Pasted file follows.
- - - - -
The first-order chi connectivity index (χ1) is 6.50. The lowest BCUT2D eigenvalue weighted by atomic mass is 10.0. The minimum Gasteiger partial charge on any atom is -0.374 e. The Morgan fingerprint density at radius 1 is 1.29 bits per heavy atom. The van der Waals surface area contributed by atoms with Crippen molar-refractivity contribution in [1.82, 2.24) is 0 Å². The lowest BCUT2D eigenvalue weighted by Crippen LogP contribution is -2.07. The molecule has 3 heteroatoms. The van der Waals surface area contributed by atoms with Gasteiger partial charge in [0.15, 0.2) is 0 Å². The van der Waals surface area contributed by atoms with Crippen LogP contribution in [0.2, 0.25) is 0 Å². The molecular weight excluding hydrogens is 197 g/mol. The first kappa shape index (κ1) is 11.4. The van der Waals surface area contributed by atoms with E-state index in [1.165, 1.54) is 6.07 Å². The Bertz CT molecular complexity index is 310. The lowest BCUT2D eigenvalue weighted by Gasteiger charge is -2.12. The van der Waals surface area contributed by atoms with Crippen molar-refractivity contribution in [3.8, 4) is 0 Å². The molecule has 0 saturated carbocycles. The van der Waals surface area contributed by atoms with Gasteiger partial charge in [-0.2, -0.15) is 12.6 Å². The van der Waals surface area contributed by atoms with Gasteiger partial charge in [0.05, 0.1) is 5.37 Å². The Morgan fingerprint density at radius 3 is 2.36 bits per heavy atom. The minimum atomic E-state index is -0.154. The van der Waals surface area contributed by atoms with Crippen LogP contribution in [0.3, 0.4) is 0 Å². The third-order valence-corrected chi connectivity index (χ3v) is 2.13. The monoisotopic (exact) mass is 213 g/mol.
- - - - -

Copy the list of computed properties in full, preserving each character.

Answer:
The first-order chi connectivity index (χ1) is 6.50. The lowest BCUT2D eigenvalue weighted by atomic mass is 10.0. The minimum Gasteiger partial charge on any atom is -0.374 e. The Morgan fingerprint density at radius 1 is 1.29 bits per heavy atom. The van der Waals surface area contributed by atoms with Crippen molar-refractivity contribution in [1.82, 2.24) is 0 Å². The lowest BCUT2D eigenvalue weighted by Crippen LogP contribution is -2.07. The molecule has 3 heteroatoms. The van der Waals surface area contributed by atoms with Gasteiger partial charge in [0.15, 0.2) is 0 Å². The van der Waals surface area contributed by atoms with Crippen LogP contribution in [0.2, 0.25) is 0 Å². The molecular weight excluding hydrogens is 197 g/mol. The first kappa shape index (κ1) is 11.4. The van der Waals surface area contributed by atoms with E-state index in [1.165, 1.54) is 6.07 Å². The Bertz CT molecular complexity index is 310. The lowest BCUT2D eigenvalue weighted by Gasteiger charge is -2.12. The van der Waals surface area contributed by atoms with Crippen molar-refractivity contribution in [3.8, 4) is 0 Å². The molecule has 0 saturated carbocycles. The van der Waals surface area contributed by atoms with Gasteiger partial charge in [-0.2, -0.15) is 12.6 Å². The van der Waals surface area contributed by atoms with Gasteiger partial charge in [0.05, 0.1) is 5.37 Å². The Morgan fingerprint density at radius 3 is 2.36 bits per heavy atom. The minimum atomic E-state index is -0.154. The van der Waals surface area contributed by atoms with Crippen LogP contribution in [0.3, 0.4) is 0 Å². The third-order valence-corrected chi connectivity index (χ3v) is 2.13. The monoisotopic (exact) mass is 213 g/mol.